What I hope you can imagine feeling on a personal level–overwhelmed, dismissive, defensive, and ill-equipped–is amplified and rendered acute when we move from imagination to the concrete realities of our educational institutions. For you see, whatever else this time of crisis involves, whatever the limits of our old funding models, whatever the challenges the liberal arts face from increasing professionalism, whatever budget cuts are announced, these all pale in comparison to the crisis brought on by the revolution in literacy new media technologies have introduced.
How will we as faculty, as administrators, as institutions and, indeed, as human beings respond?
The good news is that the core values of a liberal arts education have never been more important as we attempt to navigate this crisis in ways that might in fact enrich rather than impoverish our lives. The bad news, however, is that although we have long held the values of excellent communication, ethical imagination, global understanding, an openness to difference and responsiveness to change–we have in our teaching and in the structures of our institutions done less to cultivate the intellectual and ethical practices that underwrite these values.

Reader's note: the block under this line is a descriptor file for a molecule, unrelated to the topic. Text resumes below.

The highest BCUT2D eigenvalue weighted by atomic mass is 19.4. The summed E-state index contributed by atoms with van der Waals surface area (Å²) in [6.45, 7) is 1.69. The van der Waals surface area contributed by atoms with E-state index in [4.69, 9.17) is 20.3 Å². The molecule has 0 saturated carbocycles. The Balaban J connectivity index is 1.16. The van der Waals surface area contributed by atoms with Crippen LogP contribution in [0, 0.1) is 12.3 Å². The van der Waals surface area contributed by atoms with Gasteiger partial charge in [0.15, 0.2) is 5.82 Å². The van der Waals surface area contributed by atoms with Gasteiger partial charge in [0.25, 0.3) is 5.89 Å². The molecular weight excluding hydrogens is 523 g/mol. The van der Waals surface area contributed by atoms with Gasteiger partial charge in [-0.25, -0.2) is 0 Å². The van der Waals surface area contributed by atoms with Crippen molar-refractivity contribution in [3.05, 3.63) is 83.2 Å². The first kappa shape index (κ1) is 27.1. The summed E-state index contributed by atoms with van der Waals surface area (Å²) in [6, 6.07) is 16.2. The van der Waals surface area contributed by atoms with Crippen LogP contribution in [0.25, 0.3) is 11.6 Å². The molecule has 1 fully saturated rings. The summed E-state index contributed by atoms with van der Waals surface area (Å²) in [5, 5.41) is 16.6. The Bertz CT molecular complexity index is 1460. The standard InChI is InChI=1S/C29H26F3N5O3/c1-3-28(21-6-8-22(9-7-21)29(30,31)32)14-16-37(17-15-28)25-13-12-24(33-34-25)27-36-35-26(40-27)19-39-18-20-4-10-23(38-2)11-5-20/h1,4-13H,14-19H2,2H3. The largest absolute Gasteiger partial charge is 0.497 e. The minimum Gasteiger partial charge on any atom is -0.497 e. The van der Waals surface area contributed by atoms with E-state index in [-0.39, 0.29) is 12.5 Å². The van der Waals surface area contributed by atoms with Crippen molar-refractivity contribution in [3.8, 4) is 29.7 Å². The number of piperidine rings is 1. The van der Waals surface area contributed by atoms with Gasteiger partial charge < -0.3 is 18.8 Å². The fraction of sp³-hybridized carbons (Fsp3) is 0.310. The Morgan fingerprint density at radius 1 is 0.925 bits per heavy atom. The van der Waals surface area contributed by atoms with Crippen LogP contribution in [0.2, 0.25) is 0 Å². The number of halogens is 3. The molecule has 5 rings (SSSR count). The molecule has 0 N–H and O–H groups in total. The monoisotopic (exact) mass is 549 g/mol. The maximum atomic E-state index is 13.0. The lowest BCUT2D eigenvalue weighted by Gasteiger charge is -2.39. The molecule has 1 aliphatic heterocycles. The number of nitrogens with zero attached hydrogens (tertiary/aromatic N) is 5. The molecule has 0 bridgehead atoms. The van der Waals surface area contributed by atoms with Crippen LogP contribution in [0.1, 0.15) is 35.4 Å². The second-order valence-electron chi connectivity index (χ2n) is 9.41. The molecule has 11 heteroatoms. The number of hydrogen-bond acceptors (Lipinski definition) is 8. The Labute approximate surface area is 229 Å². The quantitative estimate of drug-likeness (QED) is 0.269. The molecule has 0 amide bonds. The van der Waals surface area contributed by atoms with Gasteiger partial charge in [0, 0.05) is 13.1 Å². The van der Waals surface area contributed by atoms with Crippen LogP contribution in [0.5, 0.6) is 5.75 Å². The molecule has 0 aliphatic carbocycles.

Our teaching remains largely a matter of conveying information delivered by the authoritative expert who controls the discussion and assesses the value of the responses. Our scholarship–particularly in the Humanities–is pursued largely in isolation, made public–to the extent that it is–at small, intimate conferences and only after long periods of incubation. Our disciplines remain dependent on a model of authorship that measures success by the reputation of old media journals read rarely and when read, almost exclusively by isolated experts. Our institutions remain determined by a business model that rewards the adoption of practices that increase efficiency rather than the quality of the educational experiences of our students.
And yet, our institutions have the capacity to adapt; they remain committed in principle at least to the core values of the liberal arts. Our disciplines have become porous and are beginning to reach out across boundaries to draw rich resources to and from one another. And our scholarship–especially in the Humanities–is able to reflect upon the limits of its practices, to criticize the calcified conceptions of authorship and authority on which we have come to rely and which have begun to dissolve. And in our teaching, we are learning to empower our students to take an active role in their own education, to become writers, podcasters, bloggers, videographers–makers of meaning in a new and multifaceted world.
Imagine, then, if you were a graduate student studying Philosophy today and you found your students and a few colleagues, perhaps even a faculty member or two, using Theuth’s technologies–how would you respond? And more importantly, how will we as faculty, administrators, institutions and, indeed, as human beings respond to this revolution in literacy in ways that enrich the educated life?
Cultivating the intellectual and ethical practices that enable us to do this should be the main focus of the liberal arts in this time of crisis.